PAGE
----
What does that mean for the average consumer? “Glyphosate has been detected in the air during spraying, in water, and in food.The general population is exposed primarily through residence near sprayed areas, home use, and diet, and the level that has been observed is generally low.”

What about what we eat? Chances are that it will another twenty years before Round Up is pulled from the shelves. But it’s residue will be ongoing, and we have seen a huge increase in its use since that introduction of glyphosate-resistant, genetically modified crops.

Before we focus entirely on wheat, glyphosate is also recommended on a variety of other crops. While Germany’s use of glyphosate at harvest is low, the manufacturers estimate that in the UK: “glyphosate is used on 78% of oilseed rape to facilitate harvest.” For those not familiar with rape seed, we commonly think of it as canola oil. While the manufacturer claims no absorption takes place, they do say: “residual traces can sometimes remain on the surface of seed heads and pods.” While these traces would be low for the grains, they would be much more concentrated in an oil taken from compressed grains. Who produces most of the world’s canola? Maine’s neighbor, Canada.

While glyphosate breaks down in the field, at frozen temperatures it remains for well over a year on most crops. The same analysis found differences in the estimated amount of residue in some U.S. and UK crops. Grain residue was generally higher than that found on other agricultural products.

Even if a crop is not sprayed with glyphosate, nearby crop spraying can affect a crop. Idaho potato farmers (Idaho produces most of the U.S. canola crop) are complaining about glyphosate drift that affects their potato crops.

With the recent ruling, we’ll likely see a shift to another weed killer over time. But currently agriculture is largely dependent on what it previously viewed as a harmless chemical. Maybe we’ll get to a point where we realize that such a thing doesn’t exist. All chemicals powerful enough to affect our planet are powerful enough to harm it when used improperly.

Posted by: Christopher Maloney, Naturopathic Doctor | March 15, 2015

Will Vitamin C and Hyaluronic Acid Promoted By Dr. Oz (Reflection, Rovelle) Reverse Winkles?

I’ve seen the ads and promotions, as well as shots of Dr. Oz showing reversals in wrinkles, so what’s the scoop on these compounds and products?

Not surprisingly, pubmed is fuller of Botox treatments, surgeries and lasers, not vitamin C and hyaluronic acid. But that could be simply because there’s a lot more money in doing something to wrinkles rather than having people fix their own at home.

Beautiful Ageing face eyes

Photo courtesy of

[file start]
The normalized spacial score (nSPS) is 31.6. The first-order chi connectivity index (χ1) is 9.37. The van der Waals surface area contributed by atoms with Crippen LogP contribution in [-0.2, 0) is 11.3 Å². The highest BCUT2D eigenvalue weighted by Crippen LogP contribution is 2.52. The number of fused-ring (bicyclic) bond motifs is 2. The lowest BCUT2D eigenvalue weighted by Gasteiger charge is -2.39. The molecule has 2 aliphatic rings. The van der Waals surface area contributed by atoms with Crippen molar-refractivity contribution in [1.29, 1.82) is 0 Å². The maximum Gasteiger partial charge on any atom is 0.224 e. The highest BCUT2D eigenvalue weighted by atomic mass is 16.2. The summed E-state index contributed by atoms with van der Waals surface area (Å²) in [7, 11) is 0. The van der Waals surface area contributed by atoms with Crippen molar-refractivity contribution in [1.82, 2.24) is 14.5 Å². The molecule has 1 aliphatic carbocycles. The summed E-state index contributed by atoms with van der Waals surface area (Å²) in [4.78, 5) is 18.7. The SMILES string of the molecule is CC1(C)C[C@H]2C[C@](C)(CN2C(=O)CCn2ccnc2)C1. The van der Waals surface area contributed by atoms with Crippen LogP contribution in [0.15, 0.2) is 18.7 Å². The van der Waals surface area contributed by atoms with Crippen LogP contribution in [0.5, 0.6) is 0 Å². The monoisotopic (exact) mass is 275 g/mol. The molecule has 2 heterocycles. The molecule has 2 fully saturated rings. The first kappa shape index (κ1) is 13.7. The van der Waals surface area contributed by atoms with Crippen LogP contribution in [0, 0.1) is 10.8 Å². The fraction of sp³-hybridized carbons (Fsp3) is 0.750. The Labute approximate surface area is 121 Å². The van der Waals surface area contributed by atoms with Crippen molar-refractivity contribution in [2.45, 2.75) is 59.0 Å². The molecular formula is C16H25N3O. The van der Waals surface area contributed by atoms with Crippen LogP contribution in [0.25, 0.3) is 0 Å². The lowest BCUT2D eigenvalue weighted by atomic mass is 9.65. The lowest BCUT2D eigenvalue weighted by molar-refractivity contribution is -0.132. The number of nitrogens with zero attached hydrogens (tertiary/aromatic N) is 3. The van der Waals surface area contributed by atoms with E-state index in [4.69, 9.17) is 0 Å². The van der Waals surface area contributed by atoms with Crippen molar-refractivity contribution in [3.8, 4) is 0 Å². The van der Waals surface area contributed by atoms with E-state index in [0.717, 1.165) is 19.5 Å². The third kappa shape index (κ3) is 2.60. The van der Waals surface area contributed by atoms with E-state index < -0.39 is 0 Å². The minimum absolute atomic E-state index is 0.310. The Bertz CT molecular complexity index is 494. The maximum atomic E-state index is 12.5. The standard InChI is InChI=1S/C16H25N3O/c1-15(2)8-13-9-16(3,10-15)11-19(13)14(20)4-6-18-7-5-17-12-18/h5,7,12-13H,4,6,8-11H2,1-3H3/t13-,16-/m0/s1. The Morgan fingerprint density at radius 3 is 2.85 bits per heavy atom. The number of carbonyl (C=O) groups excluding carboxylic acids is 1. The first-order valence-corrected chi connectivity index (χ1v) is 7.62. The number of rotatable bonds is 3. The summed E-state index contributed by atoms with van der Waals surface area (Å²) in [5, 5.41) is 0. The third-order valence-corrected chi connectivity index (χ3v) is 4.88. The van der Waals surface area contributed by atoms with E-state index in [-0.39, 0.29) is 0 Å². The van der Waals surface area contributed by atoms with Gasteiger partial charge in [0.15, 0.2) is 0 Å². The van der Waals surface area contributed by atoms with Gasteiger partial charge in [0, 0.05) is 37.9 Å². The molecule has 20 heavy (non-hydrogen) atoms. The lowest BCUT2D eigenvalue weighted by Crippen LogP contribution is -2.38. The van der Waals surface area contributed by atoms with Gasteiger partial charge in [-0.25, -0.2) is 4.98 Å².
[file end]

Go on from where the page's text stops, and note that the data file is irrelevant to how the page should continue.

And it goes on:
Vitamin C searches get switched to vitamin A, because there are so many more studies on retinoids and their ability to peel off outer layers and make the skin appear more youthful. A recent study of very high dose vitamin C (as ascorbic acid, 23%) showed benefit in a small study of 20 Chinese women. 75% of them noticed a difference and there were no serious side effects. It confirms an earlier 2001 study of baby boomers that showed improvement after twelve weeks. Notably, none of the baby boomers complained of inflammation.

Hyaluronic acid has been used for injecting into wrinkles, and that seems to work pretty well to fill out crow’s feet. Most of the studies are on injecting the acid, but applying the acid also seems to help with wrinkle depth and skin elasticity.

Are these products the most effective on the market? No. The most effective means of getting rid of wrinkles using a topical is a 0.05% tretinoin cream. A lower dose cream of the same, either 0.01% or 0.001% of tetinoin, was not effective. And the effect of the cream was in direct relation to the amount of inflammatory side effects: “A dose-response relationship was evident for both effectiveness and skin irritation.” The stronger the acid, the stronger the effect, and the stronger the side effects.

Both vitamin C (ascorbic acid) and Hyaluronic acid fall into the lower range of the treatments you can use to strip away the outer layer of your skin. Those seeking rapid results would find lasers or chemical peels more speedy and more prone to making you look like you used sandpaper on your face for a few weeks. But if you want a slower, gentler acidic wash, either acid may do the trick.

So, let’s all get these products, yes? Perhaps. Certainly it makes sense to apply something to your skin if you are concerned about wrinkles. A reasonable use of moisturizer can benefit the skin, but we should be clear that the wrinkle resolution from an acid is likely to be more rapid skin turnover from a slight chemical burn rather than something like feeding the skin.

The trouble is that same logic can be extended to never smiling, which is certain to enforce those laugh lines. Perhaps we need to recognize that wrinkles are the visible evidence that we have lived, and lived well. Bring wrinkles back into vogue as a demonstration of  courage, an acceptance of aging, and a recognition of the cycles of life.